Happy Birthday! Garden Club of East Hampton Turns 100

Credit: Mary Reel/iStock/Thinkstock

In the year 1914, while America was dancing the foxtrot and running to the movies to see Chaplin’s Little Tramp, Mrs. Lorenzo E. Woodhouse founded the Garden Club of East Hampton (GCEH). A hundred years later, the current Garden Club president, Gigi Mahon, acknowledges her predecessor with a series of events celebrating the club’s 100 year anniversary, themed “Mrs. Woodhouse Presents.”

The centerpiece of the festivities will be a flower show at Mulford Farm, which will be open to the public free of charge on July 24, from 3–4:30 p.m. Even non-gardeners will be charmed by the displays of floral design, exhibits on conservation and other educational information, photography and botanical arts. Additionally, there will be an exhibit, “Trees Through Time,” focusing on 100 years of Hamptons trees, along with thoughts for sustainable planting applicable for a large space or a backyard garden. As this is a Garden Club of America event, other Garden Clubs from neighboring regions will be on hand to show off their blooms and exhibits.

“She was formidable,” Mahon says, admiringly, of the indomitable Mrs. Woodhouse. “She was a huge part of the character of East Hampton.” Woodhouse was also the founder of Guild Hall and, along with her stockbroker husband, a generous benefactor to East Hampton. Woodhouse’s own Hamptons home on Huntting Lane no longer exists, but the playhouse she built across the road for her theatrically minded daughter is still standing and has found a new life as a home for the Playhouse Project, a series of master classes in classical music.

As the Garden Club of East Hampton prepares for their July 24 centennial celebration flower show, titled “It’s About Time,” Mahon commented on the inaccurate image of a Garden Club as a group of ladies in fanciful hats having meetings. “So much of the beauty you see is the work of the Garden Club,” Mahon said, referring to the small gardens and benches that year-rounders and visitors enjoy around East Hampton. “We are very involved in environmental issues.” Right now, GCEH interns, East Hampton High School seniors Jacqueline Smuszinski and Andrew Dixon, are involved in an extensive study of Big Reed Pond. The data will be presented to the Third House Nature Center in Montauk.

Mahon reflected on how gardens have changed from Mrs. Woodhouse’s day. “Flowers were more formal, more stylized.” A person of Mrs. Woodhouse’s social stature could have as many as 16 gardeners on staff, maintaining not only outdoor gardens, but all the interior blooms and potted palms that were popular during that era. A portrait of Mrs. Woodhouse, painted by Albert Herter, show the lady herself, seated with regal bearing, wearing a champagne-colored dress and pale coral scarf alongside a bouquet of matching zinnias.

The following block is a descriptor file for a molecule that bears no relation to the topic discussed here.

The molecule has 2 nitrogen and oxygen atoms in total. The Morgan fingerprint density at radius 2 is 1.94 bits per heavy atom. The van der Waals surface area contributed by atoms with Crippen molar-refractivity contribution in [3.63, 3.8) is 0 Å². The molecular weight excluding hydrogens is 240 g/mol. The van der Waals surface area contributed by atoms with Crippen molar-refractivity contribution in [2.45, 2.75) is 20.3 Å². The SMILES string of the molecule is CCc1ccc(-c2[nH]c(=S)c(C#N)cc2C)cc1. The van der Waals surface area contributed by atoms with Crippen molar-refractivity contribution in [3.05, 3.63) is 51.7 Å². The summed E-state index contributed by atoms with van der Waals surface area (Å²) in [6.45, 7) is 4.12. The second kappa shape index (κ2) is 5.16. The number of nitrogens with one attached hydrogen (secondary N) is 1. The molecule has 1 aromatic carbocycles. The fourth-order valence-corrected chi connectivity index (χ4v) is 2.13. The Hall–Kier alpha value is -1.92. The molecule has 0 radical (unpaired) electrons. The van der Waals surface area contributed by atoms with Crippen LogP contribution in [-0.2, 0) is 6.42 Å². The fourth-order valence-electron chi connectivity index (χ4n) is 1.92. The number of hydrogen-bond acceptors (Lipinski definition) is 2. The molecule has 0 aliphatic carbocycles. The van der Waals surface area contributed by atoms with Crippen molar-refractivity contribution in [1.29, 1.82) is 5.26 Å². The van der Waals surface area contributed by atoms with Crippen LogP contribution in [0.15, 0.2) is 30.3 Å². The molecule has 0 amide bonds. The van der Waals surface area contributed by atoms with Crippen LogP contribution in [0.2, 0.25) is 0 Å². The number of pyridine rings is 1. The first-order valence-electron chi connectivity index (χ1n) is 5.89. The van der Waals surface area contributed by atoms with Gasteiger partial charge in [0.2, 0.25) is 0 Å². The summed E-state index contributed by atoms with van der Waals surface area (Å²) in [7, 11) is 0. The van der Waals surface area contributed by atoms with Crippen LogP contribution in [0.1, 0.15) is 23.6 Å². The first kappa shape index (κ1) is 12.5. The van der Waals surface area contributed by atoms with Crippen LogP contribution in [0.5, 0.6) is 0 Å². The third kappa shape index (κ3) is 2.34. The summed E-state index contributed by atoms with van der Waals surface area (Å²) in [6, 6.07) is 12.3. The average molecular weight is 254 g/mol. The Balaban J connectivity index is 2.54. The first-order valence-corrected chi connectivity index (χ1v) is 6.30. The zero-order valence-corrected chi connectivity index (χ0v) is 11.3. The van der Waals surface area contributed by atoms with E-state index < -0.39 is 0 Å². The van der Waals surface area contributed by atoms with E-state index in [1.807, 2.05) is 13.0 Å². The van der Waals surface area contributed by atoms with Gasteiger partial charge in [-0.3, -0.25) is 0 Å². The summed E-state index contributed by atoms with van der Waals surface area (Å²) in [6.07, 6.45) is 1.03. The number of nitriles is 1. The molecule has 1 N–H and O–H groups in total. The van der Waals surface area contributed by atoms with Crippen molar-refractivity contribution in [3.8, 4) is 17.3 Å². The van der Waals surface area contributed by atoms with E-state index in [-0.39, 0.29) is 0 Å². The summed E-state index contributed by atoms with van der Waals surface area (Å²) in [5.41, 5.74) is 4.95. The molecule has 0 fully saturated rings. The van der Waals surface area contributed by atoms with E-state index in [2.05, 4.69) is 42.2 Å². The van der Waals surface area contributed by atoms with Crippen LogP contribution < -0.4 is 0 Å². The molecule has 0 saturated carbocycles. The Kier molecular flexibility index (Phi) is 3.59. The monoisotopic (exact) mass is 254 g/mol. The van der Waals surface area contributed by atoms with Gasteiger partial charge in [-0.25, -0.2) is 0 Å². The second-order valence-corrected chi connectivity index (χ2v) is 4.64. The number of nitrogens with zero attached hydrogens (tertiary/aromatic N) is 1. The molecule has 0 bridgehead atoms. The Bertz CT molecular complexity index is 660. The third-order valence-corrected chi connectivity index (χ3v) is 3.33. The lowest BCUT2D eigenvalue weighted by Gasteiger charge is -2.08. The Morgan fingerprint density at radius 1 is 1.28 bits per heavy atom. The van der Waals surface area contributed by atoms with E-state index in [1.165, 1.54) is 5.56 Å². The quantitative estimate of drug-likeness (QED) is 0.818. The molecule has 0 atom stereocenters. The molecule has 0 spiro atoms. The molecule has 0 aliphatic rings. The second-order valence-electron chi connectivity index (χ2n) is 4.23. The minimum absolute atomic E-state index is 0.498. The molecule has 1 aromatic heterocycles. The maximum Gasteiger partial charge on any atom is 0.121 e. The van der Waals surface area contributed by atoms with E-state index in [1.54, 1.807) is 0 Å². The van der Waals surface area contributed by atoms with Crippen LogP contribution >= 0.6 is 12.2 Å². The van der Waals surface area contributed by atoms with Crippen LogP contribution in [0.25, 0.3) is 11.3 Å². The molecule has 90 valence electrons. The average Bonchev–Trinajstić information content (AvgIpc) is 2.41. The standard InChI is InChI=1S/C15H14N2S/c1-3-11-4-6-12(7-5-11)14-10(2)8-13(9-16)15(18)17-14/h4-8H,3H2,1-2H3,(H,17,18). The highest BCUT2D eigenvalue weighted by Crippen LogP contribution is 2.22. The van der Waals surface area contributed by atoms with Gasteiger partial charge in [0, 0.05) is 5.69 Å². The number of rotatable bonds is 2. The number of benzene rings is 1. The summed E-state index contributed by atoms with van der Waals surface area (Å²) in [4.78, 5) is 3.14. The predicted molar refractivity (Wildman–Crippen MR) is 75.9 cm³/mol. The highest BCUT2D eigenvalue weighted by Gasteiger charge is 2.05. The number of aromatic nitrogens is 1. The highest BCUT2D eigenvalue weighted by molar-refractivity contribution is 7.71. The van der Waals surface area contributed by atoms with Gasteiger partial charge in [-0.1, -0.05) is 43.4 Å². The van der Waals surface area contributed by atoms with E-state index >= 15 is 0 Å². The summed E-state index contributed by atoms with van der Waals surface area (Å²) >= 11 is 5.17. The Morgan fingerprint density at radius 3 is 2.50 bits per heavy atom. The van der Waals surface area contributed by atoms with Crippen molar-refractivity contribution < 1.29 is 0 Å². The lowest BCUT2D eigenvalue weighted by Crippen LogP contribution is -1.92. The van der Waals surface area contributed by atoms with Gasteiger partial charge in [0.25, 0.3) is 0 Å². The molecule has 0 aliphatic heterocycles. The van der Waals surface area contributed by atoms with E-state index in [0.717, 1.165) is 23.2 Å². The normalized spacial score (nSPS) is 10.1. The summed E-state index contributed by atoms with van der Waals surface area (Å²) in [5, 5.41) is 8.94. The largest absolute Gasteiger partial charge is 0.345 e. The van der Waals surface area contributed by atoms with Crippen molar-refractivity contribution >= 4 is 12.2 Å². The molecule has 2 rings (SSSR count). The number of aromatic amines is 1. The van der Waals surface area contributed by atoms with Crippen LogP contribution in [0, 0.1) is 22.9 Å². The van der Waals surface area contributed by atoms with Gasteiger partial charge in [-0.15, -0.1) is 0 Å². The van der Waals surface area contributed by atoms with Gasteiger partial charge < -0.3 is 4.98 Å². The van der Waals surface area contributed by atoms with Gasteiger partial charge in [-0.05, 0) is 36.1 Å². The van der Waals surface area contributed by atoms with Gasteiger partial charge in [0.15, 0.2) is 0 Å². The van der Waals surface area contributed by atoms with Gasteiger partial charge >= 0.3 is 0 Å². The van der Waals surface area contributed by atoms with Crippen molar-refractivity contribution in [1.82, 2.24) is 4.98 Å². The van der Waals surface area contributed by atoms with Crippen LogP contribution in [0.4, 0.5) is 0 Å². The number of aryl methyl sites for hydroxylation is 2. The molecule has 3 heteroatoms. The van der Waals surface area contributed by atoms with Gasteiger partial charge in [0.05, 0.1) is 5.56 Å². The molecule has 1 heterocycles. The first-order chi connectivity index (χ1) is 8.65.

Mahon talked about her choice of “Mrs. Woodhouse Presents” as the theme of the centennial celebration. “I’m fascinated by Mrs. Woodhouse,” she admits. Apparently, Mrs. Woodhouse was a dynamo in family matters as well as community philanthropic efforts.

In 1922, The New York Times reported on a lawsuit for alienation of affection directed against Mr. and Mrs. Lorenzo E. Woodhouse by their daughter-in-law, Dorrit Stevens Van Deusen Woodhouse. The plaintiff claimed that her mother-in-law, disapproving of little Dorrit, threw C. Douglas Woodhouse into the amorous path of another lady, one who was presumptively, mother-in-law approved. Dorrit won her suit, and was awarded by a jury the very tidy sum of over $400,000—a previously unheard of award in that day. Even though The Times estimated the Woodhouse’ wealth to be somewhere between $11 and $15 million, losing out so publically to their disgruntled daughter-in-law had to sting.

Regardless of Mrs. Lorenzo E. Woodhouse’s dubious style of mother-in-lawing, there is no doubt that her contributions to East Hampton have been numerous and beneficial to the entire community. Looking back on all that the Garden Club of East Hampton has accomplished, beginning with Mrs. Woodhouse’ tenure, current president Mahon says, “Mrs. W, as I call her, I just adore her.”

As long as she’s not your mother-in-law.

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